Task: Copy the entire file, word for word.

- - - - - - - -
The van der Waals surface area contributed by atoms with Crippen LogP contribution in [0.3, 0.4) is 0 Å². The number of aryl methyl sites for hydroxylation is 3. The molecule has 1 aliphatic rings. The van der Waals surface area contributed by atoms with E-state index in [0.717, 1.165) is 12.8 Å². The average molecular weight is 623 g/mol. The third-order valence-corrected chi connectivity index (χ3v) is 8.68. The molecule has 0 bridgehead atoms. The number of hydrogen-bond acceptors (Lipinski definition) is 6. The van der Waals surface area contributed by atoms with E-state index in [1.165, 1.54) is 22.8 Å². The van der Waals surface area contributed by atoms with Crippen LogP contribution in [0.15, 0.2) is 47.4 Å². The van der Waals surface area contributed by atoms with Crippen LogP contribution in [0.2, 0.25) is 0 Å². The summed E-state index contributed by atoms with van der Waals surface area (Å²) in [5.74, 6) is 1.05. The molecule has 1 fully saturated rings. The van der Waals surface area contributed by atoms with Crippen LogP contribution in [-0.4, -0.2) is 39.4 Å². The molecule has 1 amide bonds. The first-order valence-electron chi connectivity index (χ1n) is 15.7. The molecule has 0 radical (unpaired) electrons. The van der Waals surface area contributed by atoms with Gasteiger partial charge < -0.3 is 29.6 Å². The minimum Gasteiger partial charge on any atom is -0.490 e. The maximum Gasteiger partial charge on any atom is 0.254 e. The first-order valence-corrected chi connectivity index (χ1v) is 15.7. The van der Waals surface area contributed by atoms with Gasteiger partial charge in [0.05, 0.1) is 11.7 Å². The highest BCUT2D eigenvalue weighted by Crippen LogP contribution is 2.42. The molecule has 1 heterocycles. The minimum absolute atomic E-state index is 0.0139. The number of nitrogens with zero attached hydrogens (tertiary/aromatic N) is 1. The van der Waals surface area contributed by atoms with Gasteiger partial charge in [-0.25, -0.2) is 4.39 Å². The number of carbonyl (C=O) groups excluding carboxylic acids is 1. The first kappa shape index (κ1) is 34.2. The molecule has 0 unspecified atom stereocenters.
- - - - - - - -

The van der Waals surface area contributed by atoms with Crippen LogP contribution in [0.3, 0.4) is 0 Å². The number of aryl methyl sites for hydroxylation is 3. The molecule has 1 aliphatic rings. The van der Waals surface area contributed by atoms with E-state index in [0.717, 1.165) is 12.8 Å². The average molecular weight is 623 g/mol. The third-order valence-corrected chi connectivity index (χ3v) is 8.68. The molecule has 0 bridgehead atoms. The number of hydrogen-bond acceptors (Lipinski definition) is 6. The van der Waals surface area contributed by atoms with E-state index in [1.165, 1.54) is 22.8 Å². The van der Waals surface area contributed by atoms with Crippen LogP contribution in [0.15, 0.2) is 47.4 Å². The van der Waals surface area contributed by atoms with Crippen LogP contribution in [0.2, 0.25) is 0 Å². The summed E-state index contributed by atoms with van der Waals surface area (Å²) in [5.74, 6) is 1.05. The molecule has 1 fully saturated rings. The van der Waals surface area contributed by atoms with Crippen LogP contribution in [-0.4, -0.2) is 39.4 Å². The molecule has 1 amide bonds. The first-order valence-electron chi connectivity index (χ1n) is 15.7. The molecule has 0 radical (unpaired) electrons. The van der Waals surface area contributed by atoms with Gasteiger partial charge < -0.3 is 29.6 Å². The minimum Gasteiger partial charge on any atom is -0.490 e. The maximum Gasteiger partial charge on any atom is 0.254 e. The first-order valence-corrected chi connectivity index (χ1v) is 15.7. The van der Waals surface area contributed by atoms with Gasteiger partial charge in [0.05, 0.1) is 11.7 Å². The highest BCUT2D eigenvalue weighted by Crippen LogP contribution is 2.42. The molecule has 1 heterocycles. The minimum absolute atomic E-state index is 0.0139. The number of nitrogens with zero attached hydrogens (tertiary/aromatic N) is 1. The van der Waals surface area contributed by atoms with Gasteiger partial charge in [-0.25, -0.2) is 4.39 Å². The number of carbonyl (C=O) groups excluding carboxylic acids is 1. The first kappa shape index (κ1) is 34.2. The molecule has 0 unspecified atom stereocenters.